You should bear in mind that there are many variables that can affect the outcome of your assessment. The following is a (by no means exhaustive) list of possible factors influencing the patient (and condition) at the time of the session:
- Time of day (are they tired after work or feeling fresh in the morning)
- Temperature (extremes of hot and cold affect pain and stiffness)
- Position (if sitting relieves their pain and they sit down for 20 minutes, it may have disappeared by the time you try to assess it)
- Demeanour (if you’re abrupt with them, they won’t be very open with you)
The list goes on and on and it’s something that you’ll probably only begin to take note of as you gain experience. For now, just be aware that there’s more to the overall picture than what the patient says. Try to take notice of their body language as well as their verbal replies.
It’s important to make the patient feel as comfortable and relaxed as possible, as this will have a direct bearing on how open they are in discussing the problem with you. Remember, you’re probably going to ask them to remove at least a few items of clothing and to get into positions that in any other circumstances would be highly inappropriate. Think carefully about what you’re saying, as while it may be technically correct to say to the patient, “Take off your pants and bend over” when assessing the range of lumbar flexion, it may not be socially acceptable.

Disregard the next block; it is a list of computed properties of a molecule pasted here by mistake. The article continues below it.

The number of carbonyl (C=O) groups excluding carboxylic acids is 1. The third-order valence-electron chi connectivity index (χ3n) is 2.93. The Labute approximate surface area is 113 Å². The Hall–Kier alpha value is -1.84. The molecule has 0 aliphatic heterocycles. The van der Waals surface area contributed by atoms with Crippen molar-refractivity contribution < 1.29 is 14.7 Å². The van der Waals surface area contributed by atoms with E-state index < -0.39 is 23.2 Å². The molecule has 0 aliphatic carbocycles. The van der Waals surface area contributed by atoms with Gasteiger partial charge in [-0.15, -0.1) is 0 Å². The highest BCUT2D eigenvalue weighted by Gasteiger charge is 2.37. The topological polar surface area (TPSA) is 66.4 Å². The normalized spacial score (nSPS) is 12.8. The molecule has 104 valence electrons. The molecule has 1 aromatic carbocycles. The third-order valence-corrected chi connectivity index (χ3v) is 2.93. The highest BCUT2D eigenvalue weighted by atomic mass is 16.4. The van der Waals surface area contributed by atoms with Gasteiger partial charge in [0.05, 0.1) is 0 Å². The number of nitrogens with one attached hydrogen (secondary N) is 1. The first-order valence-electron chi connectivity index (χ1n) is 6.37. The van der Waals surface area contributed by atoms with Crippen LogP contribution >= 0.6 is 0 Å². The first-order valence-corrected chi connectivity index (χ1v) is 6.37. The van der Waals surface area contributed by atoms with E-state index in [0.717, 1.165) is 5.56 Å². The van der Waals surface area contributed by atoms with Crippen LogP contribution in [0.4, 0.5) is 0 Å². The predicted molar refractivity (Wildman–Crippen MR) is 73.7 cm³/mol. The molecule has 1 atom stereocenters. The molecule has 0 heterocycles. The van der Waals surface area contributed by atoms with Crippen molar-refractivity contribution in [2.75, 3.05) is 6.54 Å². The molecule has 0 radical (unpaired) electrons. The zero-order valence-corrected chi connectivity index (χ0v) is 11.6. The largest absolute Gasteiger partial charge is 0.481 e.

Use the subjective assessment as a period in which to make the patient feel calm and to try and create an atmosphere of trust.
Your assessment will almost always fall into 2 categories; the subjective and objective assessment. The subjective assessment, or interview, is used to try and work out the nature and cause of the patient’s symptoms. A good clinician will be able to get a very good idea of what’s going on just by speaking to the patient. The objective assessment is used both to eliminate other possible causes as well as to verify the hypothesis formed during the interview.
Many outpatient settings will have their own forms for clinical notes. These differ greatly in layout but will always follow a similar sequence. The top of the form is usually reserved for the patient’s personal information, which is important to gather for the purposes of records. It usually consists of the following:
- Name and surname
- Date of birth
- Telephone number
- Date of referral
- Date of first appointment
- Referring doctor/consultant/physiotherapist
- There may be other information gathered, like medical chart number (if you're in a hospital setting), sex (‘male’ or ‘female’, not ‘often’), occupation and hobbies.